Josh Donaldson ain't here for the bullsh-t, and he won't buy any false narratives about the alleged "small-market" label that Oakland usually gets tagged with.
The former third baseman for the Oakland Athletics recently shared his perspective on the team's fanbase and the perception of the A's as a small-market franchise in an interview with Gary Phillips of the New York Daily News.
Donaldson spoke candidly about the unwavering support of the dedicated Oakland fans and the challenges the organization has faced in cultivating a strong fanbase.
"I feel like I don’t know what the best solution is for everything," Donaldson started. "But I know that the fanbase in Oakland, like, the diehards there, they show up every day with support and love that team."
So, are the A's a team based on a small-market town, or are the owners of the franchise just trying to force that narrative and feed folks across the nation with that fabricated belief?
Donaldson might have the answer for you, and Dave Kaval and John Fisher are probably not going to like it: "As an organization throughout the years, I don’t know how much they’ve tried to build a fanbase."
Donaldson clearly emphasized the perception of the A's as a small-market team despite being located in one of the largest baseball markets, the Bay Area, is just hella fake.
The former Athletic attributed this perception to the team's willingness, or lack thereof, to invest in their roster and how the ownership has constantly killed the upside of the teams that were organically built within the A's system. "It gets perceived as a small-market team, but it’s only a small market because of what the franchise is willing to put out there. One of the wealthiest owners in all of baseball owns the A’s," Donaldson pointed out leaving the door open to a plethora of what-could-bes if the investment was on par with expectations.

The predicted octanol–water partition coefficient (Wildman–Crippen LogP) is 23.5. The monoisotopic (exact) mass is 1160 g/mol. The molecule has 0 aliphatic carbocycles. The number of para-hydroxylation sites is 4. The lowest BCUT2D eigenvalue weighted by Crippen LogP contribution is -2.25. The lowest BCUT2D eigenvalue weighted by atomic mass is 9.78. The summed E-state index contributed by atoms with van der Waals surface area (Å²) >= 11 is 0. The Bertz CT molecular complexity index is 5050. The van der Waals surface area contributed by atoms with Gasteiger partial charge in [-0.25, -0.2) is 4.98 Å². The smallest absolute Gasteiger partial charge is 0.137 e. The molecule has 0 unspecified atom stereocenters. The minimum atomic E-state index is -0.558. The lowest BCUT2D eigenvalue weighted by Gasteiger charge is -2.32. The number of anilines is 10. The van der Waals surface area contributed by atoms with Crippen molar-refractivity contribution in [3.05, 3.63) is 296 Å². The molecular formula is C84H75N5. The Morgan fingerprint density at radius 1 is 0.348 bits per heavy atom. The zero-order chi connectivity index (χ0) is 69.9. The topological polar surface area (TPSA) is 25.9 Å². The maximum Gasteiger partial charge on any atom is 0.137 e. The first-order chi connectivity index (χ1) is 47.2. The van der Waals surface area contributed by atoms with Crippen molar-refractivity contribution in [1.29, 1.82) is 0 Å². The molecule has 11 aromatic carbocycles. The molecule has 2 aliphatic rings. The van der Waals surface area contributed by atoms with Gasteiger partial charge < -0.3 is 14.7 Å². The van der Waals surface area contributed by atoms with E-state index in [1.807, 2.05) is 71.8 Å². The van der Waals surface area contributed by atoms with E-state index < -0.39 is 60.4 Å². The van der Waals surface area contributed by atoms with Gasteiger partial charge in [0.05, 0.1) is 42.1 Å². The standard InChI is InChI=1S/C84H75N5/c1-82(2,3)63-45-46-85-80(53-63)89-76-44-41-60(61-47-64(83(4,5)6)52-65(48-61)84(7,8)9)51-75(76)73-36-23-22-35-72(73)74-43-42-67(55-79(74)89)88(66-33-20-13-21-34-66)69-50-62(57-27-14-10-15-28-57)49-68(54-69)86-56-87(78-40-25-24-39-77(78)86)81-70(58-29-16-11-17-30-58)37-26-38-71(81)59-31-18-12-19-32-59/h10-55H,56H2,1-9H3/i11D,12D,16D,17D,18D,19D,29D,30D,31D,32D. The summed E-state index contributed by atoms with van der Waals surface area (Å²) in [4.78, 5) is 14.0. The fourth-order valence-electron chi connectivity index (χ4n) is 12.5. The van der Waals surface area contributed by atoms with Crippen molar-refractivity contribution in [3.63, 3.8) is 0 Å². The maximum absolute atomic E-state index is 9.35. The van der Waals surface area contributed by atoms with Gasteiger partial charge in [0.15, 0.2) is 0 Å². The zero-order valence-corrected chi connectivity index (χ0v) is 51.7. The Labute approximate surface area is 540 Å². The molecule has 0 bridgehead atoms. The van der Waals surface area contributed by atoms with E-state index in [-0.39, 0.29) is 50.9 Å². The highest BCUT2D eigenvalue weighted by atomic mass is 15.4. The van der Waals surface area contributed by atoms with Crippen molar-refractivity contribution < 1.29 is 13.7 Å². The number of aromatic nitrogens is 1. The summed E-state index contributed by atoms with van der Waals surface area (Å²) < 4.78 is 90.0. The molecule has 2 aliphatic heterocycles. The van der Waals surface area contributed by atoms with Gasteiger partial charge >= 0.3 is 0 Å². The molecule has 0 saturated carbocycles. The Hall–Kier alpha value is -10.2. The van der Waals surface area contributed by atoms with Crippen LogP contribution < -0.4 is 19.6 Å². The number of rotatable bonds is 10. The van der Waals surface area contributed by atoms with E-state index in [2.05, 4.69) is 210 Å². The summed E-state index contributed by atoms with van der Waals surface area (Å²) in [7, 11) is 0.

Donaldson was drafted by the Chicago Cubs in the first round of the 2007 MLB Draft but was later traded to the Oakland Athletics in 2008. He made his major league debut with the A's in 2010, and it was during his stint in Oakland that he truly made a name for himself becoming a bonafide superstar and a face of the sport.
Of course, after willing the A's toward postseason runs in 2012 and 2013, and after helping them clinch the American League West Division a couple of times, the Oakland A's decided to trade him following the 2014 season because that was cheaper than fairly paying for Donaldson's production to keep him in tow and keep building toward World Series contention.
During Donaldson's time with the A's, the team boasted a roster filled with star power. However, over the years, many of these star players were either traded away or left the team in free agency.
Donaldson believes that constant roster turnover can strain the loyalty of fans: "If you’re going to relocate and still kind of run the business the same way, I don’t think you’re going to get people to buy in. I hope they’re going into this with a different mindset from a business standpoint." That's a warning for yall, soon-to-be
Las Vegas-based fans.
As Donaldson (and pretty much everybody in this thing we call the world) sees it, a potential relocation to Las Vegas isn't necessarily bad but it should be accompanied by a change in approach to the business of baseball that "prioritizes fan engagement and aims to rebuild a loyal following," mostly by paying fair value for production and to keep the team the A's build together for more than pre-arbitration/free-agency years.
The A's, as an organization, will have an extraordinary opportunity to redefine their relationship with their new fans in Las Vegas and build a stronger connection with them. Believing it will happen, though, is a much bigger task.